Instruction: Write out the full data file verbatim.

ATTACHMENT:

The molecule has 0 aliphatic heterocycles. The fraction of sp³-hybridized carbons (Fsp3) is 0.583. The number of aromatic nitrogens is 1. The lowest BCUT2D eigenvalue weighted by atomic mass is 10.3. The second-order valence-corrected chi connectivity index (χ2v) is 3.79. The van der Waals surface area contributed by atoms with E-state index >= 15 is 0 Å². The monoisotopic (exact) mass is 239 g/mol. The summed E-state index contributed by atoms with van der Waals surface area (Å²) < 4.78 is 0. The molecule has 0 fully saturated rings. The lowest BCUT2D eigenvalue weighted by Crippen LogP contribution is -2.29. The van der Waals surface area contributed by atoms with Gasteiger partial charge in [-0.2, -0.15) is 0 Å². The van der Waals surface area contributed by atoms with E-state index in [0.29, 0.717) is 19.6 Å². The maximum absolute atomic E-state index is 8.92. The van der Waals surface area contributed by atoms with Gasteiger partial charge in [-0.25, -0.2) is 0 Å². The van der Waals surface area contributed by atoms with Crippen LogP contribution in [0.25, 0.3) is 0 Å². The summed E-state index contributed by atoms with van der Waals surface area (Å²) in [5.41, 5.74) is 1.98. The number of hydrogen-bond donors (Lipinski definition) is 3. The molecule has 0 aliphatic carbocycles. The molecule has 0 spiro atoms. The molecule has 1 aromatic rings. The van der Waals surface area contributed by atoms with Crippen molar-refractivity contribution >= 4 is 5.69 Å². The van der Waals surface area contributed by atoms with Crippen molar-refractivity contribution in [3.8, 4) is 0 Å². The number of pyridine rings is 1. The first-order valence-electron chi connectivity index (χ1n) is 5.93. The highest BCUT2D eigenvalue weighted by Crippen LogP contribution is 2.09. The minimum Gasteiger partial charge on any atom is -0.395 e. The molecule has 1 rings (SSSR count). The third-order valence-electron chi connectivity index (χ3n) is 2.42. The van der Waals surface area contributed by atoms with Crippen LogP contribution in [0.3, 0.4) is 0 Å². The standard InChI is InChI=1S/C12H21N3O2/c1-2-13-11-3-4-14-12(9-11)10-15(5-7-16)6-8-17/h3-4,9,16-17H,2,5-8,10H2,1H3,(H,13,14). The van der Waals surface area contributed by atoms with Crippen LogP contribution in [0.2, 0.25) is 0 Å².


The molecule has 0 aliphatic heterocycles. The fraction of sp³-hybridized carbons (Fsp3) is 0.583. The number of aromatic nitrogens is 1. The lowest BCUT2D eigenvalue weighted by atomic mass is 10.3. The second-order valence-corrected chi connectivity index (χ2v) is 3.79. The van der Waals surface area contributed by atoms with E-state index >= 15 is 0 Å². The monoisotopic (exact) mass is 239 g/mol. The summed E-state index contributed by atoms with van der Waals surface area (Å²) < 4.78 is 0. The molecule has 0 fully saturated rings. The lowest BCUT2D eigenvalue weighted by Crippen LogP contribution is -2.29. The van der Waals surface area contributed by atoms with Gasteiger partial charge in [-0.2, -0.15) is 0 Å². The van der Waals surface area contributed by atoms with E-state index in [0.29, 0.717) is 19.6 Å². The maximum absolute atomic E-state index is 8.92. The van der Waals surface area contributed by atoms with Gasteiger partial charge in [-0.25, -0.2) is 0 Å². The van der Waals surface area contributed by atoms with Crippen LogP contribution in [0.25, 0.3) is 0 Å². The summed E-state index contributed by atoms with van der Waals surface area (Å²) in [5.41, 5.74) is 1.98. The number of hydrogen-bond donors (Lipinski definition) is 3. The molecule has 0 aliphatic carbocycles. The molecule has 0 spiro atoms. The molecule has 1 aromatic rings. The van der Waals surface area contributed by atoms with Crippen molar-refractivity contribution >= 4 is 5.69 Å². The van der Waals surface area contributed by atoms with Crippen molar-refractivity contribution in [3.8, 4) is 0 Å². The number of pyridine rings is 1. The first-order valence-electron chi connectivity index (χ1n) is 5.93. The highest BCUT2D eigenvalue weighted by Crippen LogP contribution is 2.09. The minimum Gasteiger partial charge on any atom is -0.395 e. The molecule has 1 rings (SSSR count). The third-order valence-electron chi connectivity index (χ3n) is 2.42. The van der Waals surface area contributed by atoms with Crippen LogP contribution in [0.3, 0.4) is 0 Å². The standard InChI is InChI=1S/C12H21N3O2/c1-2-13-11-3-4-14-12(9-11)10-15(5-7-16)6-8-17/h3-4,9,16-17H,2,5-8,10H2,1H3,(H,13,14). The van der Waals surface area contributed by atoms with Crippen LogP contribution in [0.2, 0.25) is 0 Å².